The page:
Well, if I had got into a formula one car, I couldn’t feasibly have been travelling any faster or have a driver with better manoeuvrability and speed. there was NOTHING my curly haired saviour wouldn’t attempt in order to get me to my destination on time. She took bus lanes, ran red lights, under took, over took.. the sheer G force of the journey rendered my seatbelt obsolete. I was pinned to the chair. Even more impressively, when she hit a small lane or two of crawling traffic she continued to edge her way aggressively making progress whilst simultaneously writing me a receipt for the trip. I thought for a minute she might be the ghost of Christmas past or something, arriving in my life and taking me for a flashback tour through my own history. It was surreal.
I have made the 20 minute journey from Lisbon airport to ‘Jardim Do Tobacco’ port many times over the years… but never in less than 10 minutes in rush hour.
The taxi screeched to a halt and my body building Mrs Doubtfire offloaded my bags with aplomb as two members of staff, Jon the guest relations manager and Dee the production manager ushered them inside. I ran around to the drivers window of the cab and pushed a tip through the window.
“You are without a shadow of a doubt the best taxi driver in all of Europe” I proffered.
She smiled at me.. winked, and sped off to the exit of the car park leaving a trail of dust and mania in her wake.
“Hurry Jayne” shouted Dee. “you’re on at 7pm.”
“What????!!!!” I replied, startled and unconvinced by her statement. The cruise director had told me after all, that he had moved the show times.
“I thought I was on at 8.30pm now?”
“No No.” she answered, “When you told Damien you were happy enough to do the show without a rehearsal he decided to leave the showtimes as they were so as not to confuse the guests unnecessarily”
“But the poor drummer…” I offered. “He has never played the show before! He has never even seen the music!”
I started to panic a bit.
“will he be ok??” I asked.
“The bass player had recorded your show on your last trip here They have been rehearsing with him in the dressing room to the playback of the show. I think he’ll be fine. He’s a good sight-reader’
Temporarily appeased I asked “well what time is it now?”
“Six forty Five.” Dee said. “you’re on stage in 15 minutes”
I felt the colour drain from my own face and after the initial shock of the situation I thought to myself that I could look at the situation one of two ways.
I could either allow the rising sensation of panic to absorb me and therefore it would be highly unlikely that I would be able to use what little time I had to prepare in an affective way at all …or….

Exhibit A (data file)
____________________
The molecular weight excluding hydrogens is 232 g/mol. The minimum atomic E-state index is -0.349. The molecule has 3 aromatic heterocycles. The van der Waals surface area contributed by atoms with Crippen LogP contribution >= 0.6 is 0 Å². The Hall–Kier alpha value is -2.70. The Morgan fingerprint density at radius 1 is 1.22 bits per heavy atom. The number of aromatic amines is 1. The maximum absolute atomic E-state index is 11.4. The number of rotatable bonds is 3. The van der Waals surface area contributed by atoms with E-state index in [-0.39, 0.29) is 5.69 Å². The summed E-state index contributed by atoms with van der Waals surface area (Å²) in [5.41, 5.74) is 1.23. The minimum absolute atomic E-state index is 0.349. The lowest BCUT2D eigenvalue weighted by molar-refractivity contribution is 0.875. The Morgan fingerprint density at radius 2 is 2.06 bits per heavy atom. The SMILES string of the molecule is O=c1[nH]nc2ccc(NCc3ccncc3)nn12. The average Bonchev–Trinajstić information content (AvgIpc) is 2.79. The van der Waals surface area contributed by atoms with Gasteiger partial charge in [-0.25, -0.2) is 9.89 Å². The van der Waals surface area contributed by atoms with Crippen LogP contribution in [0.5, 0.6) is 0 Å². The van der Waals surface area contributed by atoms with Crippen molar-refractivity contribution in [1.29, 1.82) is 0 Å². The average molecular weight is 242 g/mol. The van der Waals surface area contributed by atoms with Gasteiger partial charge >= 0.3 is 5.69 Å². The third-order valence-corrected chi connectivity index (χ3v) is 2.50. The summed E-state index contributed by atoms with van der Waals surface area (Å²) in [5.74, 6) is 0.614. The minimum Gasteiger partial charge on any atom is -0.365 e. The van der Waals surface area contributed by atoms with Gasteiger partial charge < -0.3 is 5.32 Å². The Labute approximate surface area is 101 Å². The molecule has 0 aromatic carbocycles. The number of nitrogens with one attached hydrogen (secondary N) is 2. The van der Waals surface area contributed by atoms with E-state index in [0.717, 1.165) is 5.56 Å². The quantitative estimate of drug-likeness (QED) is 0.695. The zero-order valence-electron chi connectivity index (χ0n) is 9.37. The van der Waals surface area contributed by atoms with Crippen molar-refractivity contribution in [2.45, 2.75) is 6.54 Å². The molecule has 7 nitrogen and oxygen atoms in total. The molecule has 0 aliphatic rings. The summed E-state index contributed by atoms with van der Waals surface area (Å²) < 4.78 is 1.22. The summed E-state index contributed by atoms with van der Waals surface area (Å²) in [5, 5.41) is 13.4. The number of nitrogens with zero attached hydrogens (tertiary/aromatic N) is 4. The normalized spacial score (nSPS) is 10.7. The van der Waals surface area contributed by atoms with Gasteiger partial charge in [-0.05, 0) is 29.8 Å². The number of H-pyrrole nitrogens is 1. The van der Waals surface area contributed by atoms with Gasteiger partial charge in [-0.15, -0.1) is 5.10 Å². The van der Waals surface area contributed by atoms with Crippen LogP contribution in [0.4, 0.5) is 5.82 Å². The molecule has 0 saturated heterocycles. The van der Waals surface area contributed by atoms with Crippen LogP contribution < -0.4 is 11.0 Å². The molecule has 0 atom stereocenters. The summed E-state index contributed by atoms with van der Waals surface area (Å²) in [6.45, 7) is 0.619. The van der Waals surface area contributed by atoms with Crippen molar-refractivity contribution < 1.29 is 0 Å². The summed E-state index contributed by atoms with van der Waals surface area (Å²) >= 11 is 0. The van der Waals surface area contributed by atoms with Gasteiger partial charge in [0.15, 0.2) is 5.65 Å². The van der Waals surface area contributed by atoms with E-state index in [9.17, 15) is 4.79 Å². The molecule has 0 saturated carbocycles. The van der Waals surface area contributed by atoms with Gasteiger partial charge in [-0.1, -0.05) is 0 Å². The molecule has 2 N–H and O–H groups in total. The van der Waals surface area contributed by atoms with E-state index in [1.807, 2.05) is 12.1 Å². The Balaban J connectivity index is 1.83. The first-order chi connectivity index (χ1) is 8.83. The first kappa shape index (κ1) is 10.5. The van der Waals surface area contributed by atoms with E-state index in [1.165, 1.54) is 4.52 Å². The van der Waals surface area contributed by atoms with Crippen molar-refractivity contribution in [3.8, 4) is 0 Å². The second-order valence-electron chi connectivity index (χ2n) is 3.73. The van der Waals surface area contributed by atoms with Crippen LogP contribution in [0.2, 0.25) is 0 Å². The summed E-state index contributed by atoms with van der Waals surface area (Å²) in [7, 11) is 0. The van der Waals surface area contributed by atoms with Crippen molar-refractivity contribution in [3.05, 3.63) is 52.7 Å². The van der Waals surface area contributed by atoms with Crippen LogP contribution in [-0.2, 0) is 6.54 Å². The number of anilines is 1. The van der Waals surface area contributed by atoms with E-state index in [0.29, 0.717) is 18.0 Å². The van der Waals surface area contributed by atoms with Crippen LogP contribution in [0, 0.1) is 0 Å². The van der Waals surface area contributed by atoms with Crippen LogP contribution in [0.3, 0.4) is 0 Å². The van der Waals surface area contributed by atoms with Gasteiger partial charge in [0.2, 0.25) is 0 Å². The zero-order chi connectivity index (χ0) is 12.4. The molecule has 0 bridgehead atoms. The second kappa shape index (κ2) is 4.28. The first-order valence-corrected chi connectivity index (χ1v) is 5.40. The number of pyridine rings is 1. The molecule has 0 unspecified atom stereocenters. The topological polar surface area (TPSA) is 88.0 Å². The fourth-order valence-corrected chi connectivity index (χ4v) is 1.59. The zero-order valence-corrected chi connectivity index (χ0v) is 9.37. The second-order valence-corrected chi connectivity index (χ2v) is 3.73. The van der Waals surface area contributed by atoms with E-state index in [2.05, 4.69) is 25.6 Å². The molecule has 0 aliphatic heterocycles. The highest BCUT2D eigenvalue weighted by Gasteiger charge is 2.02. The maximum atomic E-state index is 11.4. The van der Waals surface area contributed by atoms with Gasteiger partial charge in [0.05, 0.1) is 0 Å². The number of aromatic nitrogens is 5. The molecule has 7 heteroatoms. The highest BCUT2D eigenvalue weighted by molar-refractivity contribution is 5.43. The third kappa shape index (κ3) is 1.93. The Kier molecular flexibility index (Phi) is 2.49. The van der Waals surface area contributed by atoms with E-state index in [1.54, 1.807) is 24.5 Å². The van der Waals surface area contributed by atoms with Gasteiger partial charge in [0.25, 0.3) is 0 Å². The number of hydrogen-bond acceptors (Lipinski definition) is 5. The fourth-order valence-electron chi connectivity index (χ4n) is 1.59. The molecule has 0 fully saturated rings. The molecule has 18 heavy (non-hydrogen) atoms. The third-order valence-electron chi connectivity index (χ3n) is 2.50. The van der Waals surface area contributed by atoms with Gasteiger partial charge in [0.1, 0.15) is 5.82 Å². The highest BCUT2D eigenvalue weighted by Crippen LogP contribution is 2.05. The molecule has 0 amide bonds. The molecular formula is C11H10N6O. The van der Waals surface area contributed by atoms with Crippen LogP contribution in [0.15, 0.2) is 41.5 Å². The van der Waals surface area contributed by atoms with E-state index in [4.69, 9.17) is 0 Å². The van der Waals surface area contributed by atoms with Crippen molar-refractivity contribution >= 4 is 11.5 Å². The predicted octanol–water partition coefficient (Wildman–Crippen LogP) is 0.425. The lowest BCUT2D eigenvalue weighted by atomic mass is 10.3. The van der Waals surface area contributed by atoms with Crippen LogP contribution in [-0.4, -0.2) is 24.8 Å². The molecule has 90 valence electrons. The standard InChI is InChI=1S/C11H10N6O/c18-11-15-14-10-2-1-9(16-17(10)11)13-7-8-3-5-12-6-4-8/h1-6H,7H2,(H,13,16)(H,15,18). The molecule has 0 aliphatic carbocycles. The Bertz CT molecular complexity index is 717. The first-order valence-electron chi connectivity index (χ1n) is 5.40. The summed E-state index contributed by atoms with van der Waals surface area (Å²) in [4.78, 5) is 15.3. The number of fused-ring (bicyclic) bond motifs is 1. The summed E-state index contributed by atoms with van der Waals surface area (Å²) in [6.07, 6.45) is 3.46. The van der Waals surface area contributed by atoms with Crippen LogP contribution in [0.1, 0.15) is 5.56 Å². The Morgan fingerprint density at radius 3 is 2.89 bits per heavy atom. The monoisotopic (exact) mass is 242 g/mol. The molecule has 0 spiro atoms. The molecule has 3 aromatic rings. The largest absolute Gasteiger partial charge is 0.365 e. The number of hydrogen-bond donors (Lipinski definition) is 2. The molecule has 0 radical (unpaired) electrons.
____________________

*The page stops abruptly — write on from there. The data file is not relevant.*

I could apologise to Dee in advance as we dragged the suitcases at speed through the halls of the ship…for the calamitous mess I was about to make of her backstage area and promise to rectify it between shows.
In fifteen minutes I dug out my stagewear, piled a layer of makeup on top of what I was already wearing, applied a set of fake eye lashes, got changed, back combed the roots of my hair and applied almost an entire can of hairspray to it and covered myself in talcum powder to attempt to help with the profuse sweating which had now begun to occur as a combined result of sprinting with luggage and the impending realisation of what was about to happen.
At 6.58pm I hurtled into the wings of the theatre to be greeted by the cruise director and Dee. We took one look at each other and burst into a fit of laughter. The whole situation was a little ridiculous, a lot stressful but certainly funny and at 7pm on the nose I was introduced on stage and I performed my first of the two shows I was scheduled for that evening.
Needless to say when I eventually hit the hay somewhat later that night my body was well and truly telling me that it was less than happy with how I had treated it that day. I ached everywhere.. it was an effort to even roll over in bed so I just closed my eyes and allowed myself to descend into the long awaited slumber that would hopefully heal me of the woes of the day.
I was only scheduled to spend two nights on the Silhouette before disembarking in Gibraltar and making my way to Malaga to join the Eclipse the same day. For those of you that have never been to Gibraltar, Spanish Law prohibits taxi’s from Gibraltar crossing the border into Spain so today consisted of disembarking the ship, taking a taxi to the border, dragging my luggage through customs at the border and finding another taxi to take me from the border to Malaga, some 90 minute drive away. The driver spoke very little English but was a personable friendly chap and we bonded over our mutual love for music. I managed to ascertain that he had a playlist of over 1000 songs in his car and that we shared a lot of the same tastes. As each track ended and another one started he looked at me through his rear view mirror for my approval. After twenty minutes I was shuffling along in the seat to Donna Summer, David Bowie, Billy Joel, Abba, Hall and Oates, Irene Cara… it was epic. It set me up for the day, put me in an awesome mood and though I shouldn’t think I’d ever need it in my line of work, it just went to prove that music really and truly is an international language (and that I really should try and learn more Spanish…) Mind you…two thumbs up seems to work for me wherever I go!